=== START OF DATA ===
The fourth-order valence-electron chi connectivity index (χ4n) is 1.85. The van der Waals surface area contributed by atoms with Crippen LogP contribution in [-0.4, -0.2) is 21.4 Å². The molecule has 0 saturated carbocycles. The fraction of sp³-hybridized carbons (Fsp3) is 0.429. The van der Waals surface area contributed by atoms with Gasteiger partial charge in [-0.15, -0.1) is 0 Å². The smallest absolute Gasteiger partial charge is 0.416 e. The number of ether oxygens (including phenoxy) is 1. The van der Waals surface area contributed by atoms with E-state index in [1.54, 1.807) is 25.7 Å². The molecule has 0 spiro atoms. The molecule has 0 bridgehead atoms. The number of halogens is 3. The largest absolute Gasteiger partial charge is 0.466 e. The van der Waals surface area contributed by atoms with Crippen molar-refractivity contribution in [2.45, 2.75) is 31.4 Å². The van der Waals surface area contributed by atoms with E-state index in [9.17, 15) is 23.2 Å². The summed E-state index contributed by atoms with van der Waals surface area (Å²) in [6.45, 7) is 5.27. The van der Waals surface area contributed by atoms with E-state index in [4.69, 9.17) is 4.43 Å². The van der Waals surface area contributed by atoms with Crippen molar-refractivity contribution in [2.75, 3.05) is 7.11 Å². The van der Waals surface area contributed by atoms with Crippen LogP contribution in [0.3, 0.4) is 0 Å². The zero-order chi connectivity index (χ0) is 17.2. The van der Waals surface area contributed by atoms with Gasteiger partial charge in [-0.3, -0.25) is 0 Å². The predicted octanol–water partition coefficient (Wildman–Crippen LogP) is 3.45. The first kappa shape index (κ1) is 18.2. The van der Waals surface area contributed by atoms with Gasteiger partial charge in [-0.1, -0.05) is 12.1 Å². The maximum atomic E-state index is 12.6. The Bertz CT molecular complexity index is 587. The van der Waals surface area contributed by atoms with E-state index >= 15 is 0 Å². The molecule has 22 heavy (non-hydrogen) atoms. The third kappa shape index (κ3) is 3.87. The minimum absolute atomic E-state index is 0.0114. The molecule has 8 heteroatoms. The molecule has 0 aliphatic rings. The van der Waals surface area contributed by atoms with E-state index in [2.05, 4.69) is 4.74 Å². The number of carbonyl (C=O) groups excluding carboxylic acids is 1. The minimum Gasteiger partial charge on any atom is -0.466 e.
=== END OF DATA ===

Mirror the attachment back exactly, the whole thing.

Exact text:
The fourth-order valence-electron chi connectivity index (χ4n) is 1.85. The van der Waals surface area contributed by atoms with Crippen LogP contribution in [-0.4, -0.2) is 21.4 Å². The molecule has 0 saturated carbocycles. The fraction of sp³-hybridized carbons (Fsp3) is 0.429. The van der Waals surface area contributed by atoms with Gasteiger partial charge in [-0.15, -0.1) is 0 Å². The smallest absolute Gasteiger partial charge is 0.416 e. The number of ether oxygens (including phenoxy) is 1. The van der Waals surface area contributed by atoms with E-state index in [1.54, 1.807) is 25.7 Å². The molecule has 0 spiro atoms. The molecule has 0 bridgehead atoms. The number of halogens is 3. The largest absolute Gasteiger partial charge is 0.466 e. The van der Waals surface area contributed by atoms with Crippen molar-refractivity contribution in [2.45, 2.75) is 31.4 Å². The van der Waals surface area contributed by atoms with E-state index in [9.17, 15) is 23.2 Å². The summed E-state index contributed by atoms with van der Waals surface area (Å²) in [6.45, 7) is 5.27. The van der Waals surface area contributed by atoms with E-state index in [4.69, 9.17) is 4.43 Å². The van der Waals surface area contributed by atoms with Crippen molar-refractivity contribution in [2.75, 3.05) is 7.11 Å². The van der Waals surface area contributed by atoms with Crippen LogP contribution in [0.3, 0.4) is 0 Å². The zero-order chi connectivity index (χ0) is 17.2. The van der Waals surface area contributed by atoms with Gasteiger partial charge in [-0.3, -0.25) is 0 Å². The predicted octanol–water partition coefficient (Wildman–Crippen LogP) is 3.45. The first kappa shape index (κ1) is 18.2. The van der Waals surface area contributed by atoms with Gasteiger partial charge in [-0.1, -0.05) is 12.1 Å². The maximum atomic E-state index is 12.6. The Bertz CT molecular complexity index is 587. The van der Waals surface area contributed by atoms with E-state index >= 15 is 0 Å². The molecule has 22 heavy (non-hydrogen) atoms. The third kappa shape index (κ3) is 3.87. The minimum absolute atomic E-state index is 0.0114. The molecule has 8 heteroatoms. The molecule has 0 aliphatic rings. The van der Waals surface area contributed by atoms with E-state index in [2.05, 4.69) is 4.74 Å². The number of carbonyl (C=O) groups excluding carboxylic acids is 1. The minimum Gasteiger partial charge on any atom is -0.466 e.